Developers of a second tower proposed for Evanston’s Fountain Square block unveiled designs for the 37-story building at a meeting of the city’s development staff this afternoon.

The proposal, from developers R.D. Horner & Associates and HSA Commercial Real Estate and the architectural firm Daniel P. Coffey and Associates, calls for the developers to rebuild the public plaza at Fountain Square and slip two levels of underground parking for the condominium high-rise under the public plaza.

The developers would demolish the existing Fountain Square building and replace it with a two-story restaurant building that would be topped with an expanded public plaza space, connected to the ground level plaza by an exterior stairway.

The tower would be supported on pillars rising over the landmark Hahn Building at midblock and the tower would be set back 9 to 10 feet from the Hahn Building’s street facades and 16 feet from the north property line.

Architect Daniel Coffey said creating an open air space under the tower and tapering the tower’s sides would lessen the wind tunnel effect the building might otherwise create and he suggested the new building would likely make the square less windy than it is with the existing Fountain Square building.

Assistant City Manager Judy Aiello said the developer would need to perform a wind study to determine whether the design will actually improve wind conditions in the square.

The design includes a driveway just south of the Hahn Building that would provide access to the garage and a covered entry to the condo tower.

To eliminate the space required for parking ramps, the plan calls for a valet service to use elevators to move cars in and out of the garage.

About 1,500 square feet of the restaurant building would extend beyond the Sherman and Orrington avenue property lines of the Fountain Square building. The developers propose extending the sidewalks into the existing street area to handle the pedestrian traffic.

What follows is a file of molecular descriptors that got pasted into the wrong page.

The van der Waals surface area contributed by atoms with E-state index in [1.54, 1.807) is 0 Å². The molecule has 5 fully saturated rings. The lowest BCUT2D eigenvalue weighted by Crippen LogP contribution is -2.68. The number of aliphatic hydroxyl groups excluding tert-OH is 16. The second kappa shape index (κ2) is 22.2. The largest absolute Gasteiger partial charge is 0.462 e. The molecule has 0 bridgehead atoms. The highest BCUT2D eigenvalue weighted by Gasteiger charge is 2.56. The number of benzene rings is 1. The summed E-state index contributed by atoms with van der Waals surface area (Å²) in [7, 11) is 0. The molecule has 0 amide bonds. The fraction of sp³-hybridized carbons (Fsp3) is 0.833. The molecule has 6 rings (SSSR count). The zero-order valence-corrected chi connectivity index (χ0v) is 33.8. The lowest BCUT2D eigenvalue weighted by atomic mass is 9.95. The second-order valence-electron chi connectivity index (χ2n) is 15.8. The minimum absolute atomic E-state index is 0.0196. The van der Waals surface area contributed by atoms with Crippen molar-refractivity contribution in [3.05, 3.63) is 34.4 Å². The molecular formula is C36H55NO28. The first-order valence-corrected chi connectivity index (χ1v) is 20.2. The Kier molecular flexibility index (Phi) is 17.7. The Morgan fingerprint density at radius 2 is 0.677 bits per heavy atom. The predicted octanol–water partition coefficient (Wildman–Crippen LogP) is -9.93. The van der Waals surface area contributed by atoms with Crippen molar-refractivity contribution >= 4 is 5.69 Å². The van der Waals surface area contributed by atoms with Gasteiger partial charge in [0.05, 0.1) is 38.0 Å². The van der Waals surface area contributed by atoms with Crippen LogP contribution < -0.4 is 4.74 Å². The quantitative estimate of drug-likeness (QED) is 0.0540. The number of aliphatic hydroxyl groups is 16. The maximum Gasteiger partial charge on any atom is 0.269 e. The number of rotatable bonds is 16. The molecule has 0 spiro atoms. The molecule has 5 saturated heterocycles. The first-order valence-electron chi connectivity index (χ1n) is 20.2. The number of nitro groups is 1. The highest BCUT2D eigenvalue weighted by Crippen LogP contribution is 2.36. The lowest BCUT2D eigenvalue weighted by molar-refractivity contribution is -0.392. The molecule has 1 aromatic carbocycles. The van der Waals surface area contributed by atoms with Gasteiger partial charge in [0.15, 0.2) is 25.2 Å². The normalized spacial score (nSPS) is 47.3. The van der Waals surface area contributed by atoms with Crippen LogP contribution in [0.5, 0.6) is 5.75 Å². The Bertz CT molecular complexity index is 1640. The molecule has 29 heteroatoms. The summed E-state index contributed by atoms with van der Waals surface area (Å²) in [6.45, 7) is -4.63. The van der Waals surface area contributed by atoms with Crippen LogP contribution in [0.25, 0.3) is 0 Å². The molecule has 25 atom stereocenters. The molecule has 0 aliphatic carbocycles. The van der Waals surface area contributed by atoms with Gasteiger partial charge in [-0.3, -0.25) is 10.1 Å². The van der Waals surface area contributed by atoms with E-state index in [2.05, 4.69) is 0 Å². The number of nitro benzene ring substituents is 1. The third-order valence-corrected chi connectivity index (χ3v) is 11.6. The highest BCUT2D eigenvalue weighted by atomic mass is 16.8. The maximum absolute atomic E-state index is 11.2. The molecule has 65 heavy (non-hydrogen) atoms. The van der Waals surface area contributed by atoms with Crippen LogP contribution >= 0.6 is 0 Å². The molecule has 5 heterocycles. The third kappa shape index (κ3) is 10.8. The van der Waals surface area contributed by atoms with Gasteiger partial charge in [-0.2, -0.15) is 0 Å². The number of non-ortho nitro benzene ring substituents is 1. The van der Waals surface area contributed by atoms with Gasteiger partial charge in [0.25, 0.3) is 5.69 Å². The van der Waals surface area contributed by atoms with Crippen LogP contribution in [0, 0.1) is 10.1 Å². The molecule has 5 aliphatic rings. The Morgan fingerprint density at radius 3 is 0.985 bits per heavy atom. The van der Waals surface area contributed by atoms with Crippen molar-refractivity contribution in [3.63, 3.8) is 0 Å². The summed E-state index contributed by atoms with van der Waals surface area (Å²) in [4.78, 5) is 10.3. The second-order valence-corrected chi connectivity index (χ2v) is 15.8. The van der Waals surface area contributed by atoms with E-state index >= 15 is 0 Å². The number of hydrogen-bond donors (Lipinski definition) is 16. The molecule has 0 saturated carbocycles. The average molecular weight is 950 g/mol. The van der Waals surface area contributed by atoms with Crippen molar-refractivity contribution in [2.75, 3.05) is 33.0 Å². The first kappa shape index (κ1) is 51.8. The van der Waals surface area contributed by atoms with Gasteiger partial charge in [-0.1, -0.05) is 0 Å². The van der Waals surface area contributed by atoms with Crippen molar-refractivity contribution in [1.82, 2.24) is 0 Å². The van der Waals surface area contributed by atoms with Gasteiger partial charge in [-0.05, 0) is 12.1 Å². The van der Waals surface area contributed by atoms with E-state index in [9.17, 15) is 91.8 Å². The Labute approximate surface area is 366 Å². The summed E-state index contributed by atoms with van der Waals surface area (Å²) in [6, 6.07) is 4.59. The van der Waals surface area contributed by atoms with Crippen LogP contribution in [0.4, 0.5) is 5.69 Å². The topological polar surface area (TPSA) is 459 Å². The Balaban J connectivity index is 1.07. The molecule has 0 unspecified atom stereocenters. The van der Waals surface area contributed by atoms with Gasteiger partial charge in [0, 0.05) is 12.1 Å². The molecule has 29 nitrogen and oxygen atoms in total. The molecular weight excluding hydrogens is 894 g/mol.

The project would include two stories of retail space in the refurbished Hahn Building, with the third floor likely converted to residential lofts. Above the open fourth level would rise 33 floors of condos, each floor with about 12,000 square feet of space.

Under the plan Fountain Square’s bronze plaques with names of Evanstonians who died in the nation’s wars would be placed on new pillars in the redesigned plaza.

The developers say the project would include just under 1.5 parking spaces for each residential unit, but no parking for the retail space. They argue that the new building would have no more commercial space than what is in the two existing building now, and they have no on-site parking.

They also contend that there is sufficient retail parking available in the nearby Sherman Plaza garage.

Mr. Coffey said he was confident that the caissons to support the tower can be inserted into the Hahn Building while still preserving its structure and said his firm has worked on several similar projects in Chicago.

Ms. Aiello said she was concerned about whether the roof area above the restaurant would actually be perceived to be public space and said “the liability issue of having the public up there scares me.”

The city’s preservation coordinator, Carlos Ruiz, said he anticipates that the Preservation Commission will have concerns about whether the project meets the standards for changes to landmark buildings set by the preservation ordinance.

He suggested that additional open space between the tower and the historic building might help address those concerns.

As with the first, 49-story Fountain Square tower plan, from developers Tim Anderson and James Klutznick, the new proposal dramatically exceeds existing zoning limits for the block.

Since the two proposals involve different land parcels, it is conceivable the City Council could approve both.

Bill Smith is the editor and publisher of Evanston Now.

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